Sitting here with the morning sun streaming into my room in a perfect and lovingly-compiled Art Deco house – Le Macassar in Corbie – the Ideal Home Show seems just a bizarre memory.
Which goes to show that distance lends neither enchantment nor anything else to the view. In truth, the Ideal Home Show is a bizarre memory, just as it was, at the time, a bizarre experience: broadly incomprehensible, occasionally interesting, frequently grotesque, intermittently inexplicable and usually depressing. I don't mean to be negative, but how often have you spent a day somewhere devoted to selling you stuff without thinking, even once, "I suppose I wouldn't mind one of those"?
I would worry that I might be a terrible snob, with some deep-rooted hatred of the Common Man's taste, were it not for two things. First, there weren't many Common Men there. Not actually there. There are lots of Common Men visible beside their wives. They are moving about. They are looking at things. Some of them occasionally give utterance. But if you think that means they are actually there, then you know nothing of Men, whether Common or otherwise.
The second reassuring thing is that I can't be a snob about the Common Man's taste because that isn't what it's all about. Actually it doesn't seem to be about anyone's taste, or indeed about taste at all. Perhaps it's about a simulacrum of taste, for people who've heard about taste and would like to try it for themselves.
It wasn't always like that. It used, for a start, to be the Daily Mail Ideal Home Show. Now it's sponsored by Everest double glazing. You can see a convergence of ideas here. Both exist largely to keep the outside world at bay, and, by anticipating the worst, avoid any possibility of the unexpected.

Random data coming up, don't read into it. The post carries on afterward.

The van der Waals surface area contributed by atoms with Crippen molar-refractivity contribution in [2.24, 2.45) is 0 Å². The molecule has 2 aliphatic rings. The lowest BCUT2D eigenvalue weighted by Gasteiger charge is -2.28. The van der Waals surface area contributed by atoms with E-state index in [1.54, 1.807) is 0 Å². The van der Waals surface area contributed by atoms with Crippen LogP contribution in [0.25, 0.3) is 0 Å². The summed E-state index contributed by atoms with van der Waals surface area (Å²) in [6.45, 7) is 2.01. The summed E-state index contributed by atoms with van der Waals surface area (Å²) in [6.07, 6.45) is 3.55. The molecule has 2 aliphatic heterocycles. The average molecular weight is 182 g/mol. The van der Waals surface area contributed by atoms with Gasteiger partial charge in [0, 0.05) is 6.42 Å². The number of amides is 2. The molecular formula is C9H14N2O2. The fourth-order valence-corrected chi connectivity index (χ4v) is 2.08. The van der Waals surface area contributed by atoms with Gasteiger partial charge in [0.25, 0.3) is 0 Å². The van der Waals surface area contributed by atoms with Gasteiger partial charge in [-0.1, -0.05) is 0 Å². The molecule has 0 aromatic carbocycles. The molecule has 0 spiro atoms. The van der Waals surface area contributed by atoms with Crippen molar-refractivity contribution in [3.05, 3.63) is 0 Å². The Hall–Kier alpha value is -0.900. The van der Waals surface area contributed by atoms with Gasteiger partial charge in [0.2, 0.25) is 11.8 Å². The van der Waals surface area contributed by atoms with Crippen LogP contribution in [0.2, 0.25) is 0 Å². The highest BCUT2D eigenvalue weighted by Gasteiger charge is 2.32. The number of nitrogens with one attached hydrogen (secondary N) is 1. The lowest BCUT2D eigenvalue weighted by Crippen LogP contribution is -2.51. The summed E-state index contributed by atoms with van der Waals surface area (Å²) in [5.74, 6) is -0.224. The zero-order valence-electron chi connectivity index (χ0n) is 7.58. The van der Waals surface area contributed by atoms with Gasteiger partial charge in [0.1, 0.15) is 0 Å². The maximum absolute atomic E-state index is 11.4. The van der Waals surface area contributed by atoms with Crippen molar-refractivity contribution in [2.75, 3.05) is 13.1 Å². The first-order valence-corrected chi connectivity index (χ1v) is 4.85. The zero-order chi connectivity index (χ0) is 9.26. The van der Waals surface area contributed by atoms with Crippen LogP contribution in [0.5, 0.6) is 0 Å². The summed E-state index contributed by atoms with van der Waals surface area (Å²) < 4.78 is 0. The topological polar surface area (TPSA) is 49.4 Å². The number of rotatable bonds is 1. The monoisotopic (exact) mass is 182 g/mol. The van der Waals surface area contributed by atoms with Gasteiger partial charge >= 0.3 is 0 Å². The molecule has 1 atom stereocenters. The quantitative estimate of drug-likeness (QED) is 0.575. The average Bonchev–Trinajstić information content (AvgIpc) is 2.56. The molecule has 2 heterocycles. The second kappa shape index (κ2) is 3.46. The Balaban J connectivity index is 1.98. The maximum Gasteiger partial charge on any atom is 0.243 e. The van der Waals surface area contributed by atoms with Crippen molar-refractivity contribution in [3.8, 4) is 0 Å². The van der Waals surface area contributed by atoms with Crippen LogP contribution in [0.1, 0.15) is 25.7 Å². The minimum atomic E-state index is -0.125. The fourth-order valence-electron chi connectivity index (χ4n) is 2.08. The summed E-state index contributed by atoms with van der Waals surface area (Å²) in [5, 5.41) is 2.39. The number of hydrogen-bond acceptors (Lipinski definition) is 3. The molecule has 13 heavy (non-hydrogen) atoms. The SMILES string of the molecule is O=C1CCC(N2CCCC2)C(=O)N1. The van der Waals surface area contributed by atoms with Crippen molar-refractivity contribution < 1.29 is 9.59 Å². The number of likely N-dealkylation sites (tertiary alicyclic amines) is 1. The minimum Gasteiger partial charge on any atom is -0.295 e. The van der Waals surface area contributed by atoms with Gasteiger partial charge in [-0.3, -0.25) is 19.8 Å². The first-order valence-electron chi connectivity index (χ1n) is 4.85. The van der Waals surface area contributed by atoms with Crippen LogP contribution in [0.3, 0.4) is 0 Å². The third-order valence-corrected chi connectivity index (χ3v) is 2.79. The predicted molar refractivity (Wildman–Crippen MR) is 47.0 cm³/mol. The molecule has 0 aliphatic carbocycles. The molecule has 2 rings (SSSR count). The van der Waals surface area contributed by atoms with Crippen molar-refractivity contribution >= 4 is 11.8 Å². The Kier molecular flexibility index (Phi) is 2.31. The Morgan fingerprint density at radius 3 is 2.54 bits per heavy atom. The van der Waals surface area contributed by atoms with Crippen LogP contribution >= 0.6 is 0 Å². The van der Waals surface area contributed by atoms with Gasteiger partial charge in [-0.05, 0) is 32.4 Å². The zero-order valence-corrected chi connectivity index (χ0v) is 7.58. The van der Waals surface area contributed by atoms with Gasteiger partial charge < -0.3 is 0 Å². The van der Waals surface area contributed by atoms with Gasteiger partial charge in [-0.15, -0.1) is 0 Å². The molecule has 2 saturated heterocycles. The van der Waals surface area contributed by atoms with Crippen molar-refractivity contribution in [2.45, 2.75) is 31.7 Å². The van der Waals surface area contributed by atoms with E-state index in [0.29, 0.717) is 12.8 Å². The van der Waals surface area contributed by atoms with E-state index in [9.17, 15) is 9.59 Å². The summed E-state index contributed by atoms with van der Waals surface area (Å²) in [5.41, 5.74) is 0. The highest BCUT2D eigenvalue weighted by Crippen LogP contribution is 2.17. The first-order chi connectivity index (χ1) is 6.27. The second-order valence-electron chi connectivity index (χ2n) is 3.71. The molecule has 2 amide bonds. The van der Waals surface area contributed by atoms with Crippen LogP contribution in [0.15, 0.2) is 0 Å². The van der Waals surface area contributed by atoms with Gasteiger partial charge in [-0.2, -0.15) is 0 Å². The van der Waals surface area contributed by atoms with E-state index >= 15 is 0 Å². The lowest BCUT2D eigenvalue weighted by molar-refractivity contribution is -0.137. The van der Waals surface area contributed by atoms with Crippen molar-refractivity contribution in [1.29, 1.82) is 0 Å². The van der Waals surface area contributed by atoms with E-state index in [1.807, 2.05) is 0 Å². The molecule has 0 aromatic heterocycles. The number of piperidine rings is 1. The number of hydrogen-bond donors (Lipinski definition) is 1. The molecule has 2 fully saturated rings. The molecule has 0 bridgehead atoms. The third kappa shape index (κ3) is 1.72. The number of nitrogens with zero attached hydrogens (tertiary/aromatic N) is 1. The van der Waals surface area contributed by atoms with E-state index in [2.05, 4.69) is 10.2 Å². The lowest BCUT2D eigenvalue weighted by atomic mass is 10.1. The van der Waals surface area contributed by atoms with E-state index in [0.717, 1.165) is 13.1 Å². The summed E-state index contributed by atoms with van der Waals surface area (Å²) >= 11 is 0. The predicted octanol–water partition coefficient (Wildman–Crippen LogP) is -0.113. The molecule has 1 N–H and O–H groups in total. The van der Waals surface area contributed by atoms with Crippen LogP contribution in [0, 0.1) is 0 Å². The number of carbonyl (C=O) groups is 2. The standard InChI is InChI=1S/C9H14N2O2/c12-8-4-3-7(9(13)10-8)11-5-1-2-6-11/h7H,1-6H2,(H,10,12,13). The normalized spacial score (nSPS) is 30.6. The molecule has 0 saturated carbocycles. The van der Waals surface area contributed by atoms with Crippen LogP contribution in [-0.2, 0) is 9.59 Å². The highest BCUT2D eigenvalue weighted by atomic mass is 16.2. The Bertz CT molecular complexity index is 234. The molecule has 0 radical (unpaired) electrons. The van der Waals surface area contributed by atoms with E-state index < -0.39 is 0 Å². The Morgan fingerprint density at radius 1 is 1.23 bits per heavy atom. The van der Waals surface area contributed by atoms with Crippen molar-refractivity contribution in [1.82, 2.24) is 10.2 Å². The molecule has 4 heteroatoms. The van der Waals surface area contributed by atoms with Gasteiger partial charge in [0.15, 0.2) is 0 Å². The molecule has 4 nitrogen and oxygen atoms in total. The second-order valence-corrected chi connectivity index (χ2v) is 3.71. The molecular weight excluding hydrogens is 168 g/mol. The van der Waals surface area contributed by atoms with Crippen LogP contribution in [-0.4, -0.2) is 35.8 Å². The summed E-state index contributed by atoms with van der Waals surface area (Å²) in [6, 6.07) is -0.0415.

The Ideal Home itself has always been mutable. Its House of the Future had a Jetsons-meet-The-Stepford-Wives in the Sixties; before that it had a man doing the ironing, and before that – oh, I'd better just say that again: a MAN doing the IRONING – it was an identikit, upwardly-mobile couple (her: perm, pillbox hat; him: snap-brim fedora, pipe) gazing longingly at a pebble-dashed red-roofed detached number fronted by privet, guarded from the rear by 120-foot leylandii, and – eerily – being approached by doppelgängers of themselves.
It's easy enough to come up with readings of the IHS in its 104-year history. It told some sort of narrative, no matter how unappealing. Where I'm currently sitting, the 1916 narrative would have been easy: the Ideal Home is anywhere not on the Somme that isn't being blown to buggery by the Germans. It's probably much like that in Greece at the moment.
Alas, there doesn't seem to have been an IHS in 1916 and after a brief initial flirtation with Mock Tudor in its most unforgivable form, the show didn't really get going until after the Second World War. Then – much of Britain in rubble and nothing to be had – it was most famous for its Home of the Future exhibit. As usual, it was at best a sort of Microsoft-style Yesterday's Future, Maybe In A Few Years, and at worst (and more frequently) it was The Home Of The Future Except In A Different Galaxy.
The Home of the Future this year? Sponsored by Virgin Media. The 'Must See!!!' is that there's high-speed broadband. Not as high as you'd get in Korea but, still. It would be revolutionary stuff